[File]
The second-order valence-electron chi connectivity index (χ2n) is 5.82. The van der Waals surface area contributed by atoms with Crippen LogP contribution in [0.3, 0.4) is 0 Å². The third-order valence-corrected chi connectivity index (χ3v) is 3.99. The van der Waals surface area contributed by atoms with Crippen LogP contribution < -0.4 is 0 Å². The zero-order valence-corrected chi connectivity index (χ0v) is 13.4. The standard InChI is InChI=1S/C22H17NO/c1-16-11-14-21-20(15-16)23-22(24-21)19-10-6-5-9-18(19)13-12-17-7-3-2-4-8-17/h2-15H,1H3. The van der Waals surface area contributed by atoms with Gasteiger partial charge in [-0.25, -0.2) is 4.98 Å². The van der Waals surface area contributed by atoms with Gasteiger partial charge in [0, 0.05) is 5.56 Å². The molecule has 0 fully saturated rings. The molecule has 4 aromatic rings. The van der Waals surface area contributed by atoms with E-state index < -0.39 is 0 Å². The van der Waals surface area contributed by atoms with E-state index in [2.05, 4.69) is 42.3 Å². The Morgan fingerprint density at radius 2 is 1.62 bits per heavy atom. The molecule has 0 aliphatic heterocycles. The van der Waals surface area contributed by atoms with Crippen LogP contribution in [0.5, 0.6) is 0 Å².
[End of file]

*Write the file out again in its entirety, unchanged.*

The second-order valence-electron chi connectivity index (χ2n) is 5.82. The van der Waals surface area contributed by atoms with Crippen LogP contribution in [0.3, 0.4) is 0 Å². The third-order valence-corrected chi connectivity index (χ3v) is 3.99. The van der Waals surface area contributed by atoms with Crippen LogP contribution < -0.4 is 0 Å². The zero-order valence-corrected chi connectivity index (χ0v) is 13.4. The standard InChI is InChI=1S/C22H17NO/c1-16-11-14-21-20(15-16)23-22(24-21)19-10-6-5-9-18(19)13-12-17-7-3-2-4-8-17/h2-15H,1H3. The van der Waals surface area contributed by atoms with Gasteiger partial charge in [-0.25, -0.2) is 4.98 Å². The van der Waals surface area contributed by atoms with Gasteiger partial charge in [0, 0.05) is 5.56 Å². The molecule has 0 fully saturated rings. The molecule has 4 aromatic rings. The van der Waals surface area contributed by atoms with E-state index < -0.39 is 0 Å². The van der Waals surface area contributed by atoms with E-state index in [2.05, 4.69) is 42.3 Å². The Morgan fingerprint density at radius 2 is 1.62 bits per heavy atom. The molecule has 0 aliphatic heterocycles. The van der Waals surface area contributed by atoms with Crippen LogP contribution in [0.5, 0.6) is 0 Å².